American fast food restaurant chain Sonic has publicly confirmed a payment card breach affecting some of its Drive-In locations.
On 4 October 2017, the Oklahoma City headquarters of the chain released a statement acknowledging the incident:
“Sonic Drive-In has discovered that credit and debit card numbers may have been acquired without authorization as part of a malware attack experienced at certain Sonic Drive-In locations. Your trust in Sonic is important to us and we sincerely regret any inconvenience this may cause.”
The breach first came to light in late September. At that time, multiple financial institutions detected a pattern of fraud on payment cards that customers had previously used at Sonic Drive-In locations.
Investigative journalist Brian Krebs did some digging around and found approximately five million payment cards included in a “Firetigerrr” offering posted to the credit card theft bazaar Joker’s Stash. Those card details were indexed by city, state, and zip code, most likely in an effort to help interested parties purchase local details and thereby not raise a red flag by conducting out-of-state transactions.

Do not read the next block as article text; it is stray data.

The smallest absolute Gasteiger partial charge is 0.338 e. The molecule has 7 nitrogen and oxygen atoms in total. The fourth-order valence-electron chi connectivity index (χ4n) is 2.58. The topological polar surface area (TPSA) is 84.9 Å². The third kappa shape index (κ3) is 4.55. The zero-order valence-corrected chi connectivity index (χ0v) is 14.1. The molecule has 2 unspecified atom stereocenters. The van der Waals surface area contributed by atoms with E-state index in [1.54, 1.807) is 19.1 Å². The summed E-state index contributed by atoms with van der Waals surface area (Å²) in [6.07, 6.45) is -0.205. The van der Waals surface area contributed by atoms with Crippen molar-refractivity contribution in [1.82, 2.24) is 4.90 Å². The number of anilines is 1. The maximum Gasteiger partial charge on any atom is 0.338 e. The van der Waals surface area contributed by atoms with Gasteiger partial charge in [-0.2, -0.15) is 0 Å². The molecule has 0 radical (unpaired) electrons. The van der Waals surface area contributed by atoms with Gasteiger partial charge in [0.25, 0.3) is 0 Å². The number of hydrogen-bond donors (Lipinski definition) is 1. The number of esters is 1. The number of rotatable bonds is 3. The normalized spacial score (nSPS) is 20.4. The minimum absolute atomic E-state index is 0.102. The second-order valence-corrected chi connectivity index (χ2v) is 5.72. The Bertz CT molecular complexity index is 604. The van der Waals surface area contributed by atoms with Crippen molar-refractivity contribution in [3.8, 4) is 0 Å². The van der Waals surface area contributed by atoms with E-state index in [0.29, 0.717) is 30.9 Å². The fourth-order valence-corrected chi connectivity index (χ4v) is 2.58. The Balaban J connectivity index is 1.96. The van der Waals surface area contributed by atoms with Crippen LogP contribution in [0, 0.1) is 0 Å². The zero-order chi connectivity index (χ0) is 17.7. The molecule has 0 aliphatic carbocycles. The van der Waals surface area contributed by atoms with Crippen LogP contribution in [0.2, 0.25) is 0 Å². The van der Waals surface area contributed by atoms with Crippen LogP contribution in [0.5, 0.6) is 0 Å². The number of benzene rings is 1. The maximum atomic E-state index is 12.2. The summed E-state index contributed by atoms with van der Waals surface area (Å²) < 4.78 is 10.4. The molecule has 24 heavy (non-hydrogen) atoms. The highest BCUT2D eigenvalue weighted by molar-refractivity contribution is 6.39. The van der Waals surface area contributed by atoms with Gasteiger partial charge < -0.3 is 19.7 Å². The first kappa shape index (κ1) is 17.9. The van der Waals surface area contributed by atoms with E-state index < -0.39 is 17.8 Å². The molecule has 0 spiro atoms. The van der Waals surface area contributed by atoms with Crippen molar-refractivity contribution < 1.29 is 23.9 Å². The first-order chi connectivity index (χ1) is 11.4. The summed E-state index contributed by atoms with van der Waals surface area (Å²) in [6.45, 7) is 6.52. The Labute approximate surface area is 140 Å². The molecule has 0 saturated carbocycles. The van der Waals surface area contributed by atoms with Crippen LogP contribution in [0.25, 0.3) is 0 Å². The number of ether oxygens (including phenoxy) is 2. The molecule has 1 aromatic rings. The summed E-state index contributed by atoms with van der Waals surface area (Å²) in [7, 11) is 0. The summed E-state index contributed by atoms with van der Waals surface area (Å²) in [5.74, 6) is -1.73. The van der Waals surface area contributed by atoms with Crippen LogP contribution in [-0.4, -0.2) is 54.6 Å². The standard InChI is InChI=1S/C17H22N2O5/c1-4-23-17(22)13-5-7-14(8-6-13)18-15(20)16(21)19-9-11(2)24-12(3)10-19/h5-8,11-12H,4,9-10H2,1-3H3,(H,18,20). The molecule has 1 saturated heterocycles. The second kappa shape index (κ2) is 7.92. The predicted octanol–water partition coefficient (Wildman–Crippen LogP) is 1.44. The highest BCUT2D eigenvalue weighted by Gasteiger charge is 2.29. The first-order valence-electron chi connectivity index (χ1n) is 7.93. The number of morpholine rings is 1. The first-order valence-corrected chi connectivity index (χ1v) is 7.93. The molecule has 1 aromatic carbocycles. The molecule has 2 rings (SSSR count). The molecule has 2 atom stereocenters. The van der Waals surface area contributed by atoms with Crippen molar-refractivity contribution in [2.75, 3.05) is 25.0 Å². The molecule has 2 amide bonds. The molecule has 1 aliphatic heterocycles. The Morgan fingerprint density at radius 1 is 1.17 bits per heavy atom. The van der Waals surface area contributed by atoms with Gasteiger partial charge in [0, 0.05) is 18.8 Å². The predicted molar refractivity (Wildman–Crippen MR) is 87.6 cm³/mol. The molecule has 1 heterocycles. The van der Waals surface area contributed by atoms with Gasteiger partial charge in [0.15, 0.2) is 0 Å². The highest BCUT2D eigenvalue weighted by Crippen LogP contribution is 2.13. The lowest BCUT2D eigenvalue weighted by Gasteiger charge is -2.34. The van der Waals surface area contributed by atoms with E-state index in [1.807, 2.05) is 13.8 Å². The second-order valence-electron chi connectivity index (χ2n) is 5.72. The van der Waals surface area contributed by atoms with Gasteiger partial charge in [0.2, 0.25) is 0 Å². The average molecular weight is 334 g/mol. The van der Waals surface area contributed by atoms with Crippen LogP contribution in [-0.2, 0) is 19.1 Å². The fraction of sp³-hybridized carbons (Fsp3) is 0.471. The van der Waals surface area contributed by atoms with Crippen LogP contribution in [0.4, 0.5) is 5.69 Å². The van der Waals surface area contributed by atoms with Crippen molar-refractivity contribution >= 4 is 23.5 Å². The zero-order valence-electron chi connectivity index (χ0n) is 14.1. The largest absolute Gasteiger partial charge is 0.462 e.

Here’s what Sonic told Brian Krebs at the time:
“Our credit card processor informed us last week of unusual activity regarding credit cards used at SONIC. The security of our guests’ information is very important to SONIC. We are working to understand the nature and scope of this issue, as we know how important this is to our guests. We immediately engaged third-party forensic experts and law enforcement when we heard from our processor. While law enforcement limits the information we can share, we will communicate additional information as we are able.”
The fast food chain is offering affected customers the now-all-too-commonplace one year subscription to an identity monitoring service. It’s also urging them to review their financial activity and consider working with TransUnion, Experian, and Equifax to place a fraud alert or security freeze on their credit files.
Even so, Sonic hasn’t provided any details about how the malware infected its systems or what it’s doing to make sure something like this breach doesn’t happen again. Customers’ trust is everything in the age of digital security events; so too is doing everything to restore it in the wake of an incident. Let’s hope Sonic provides additional details soon.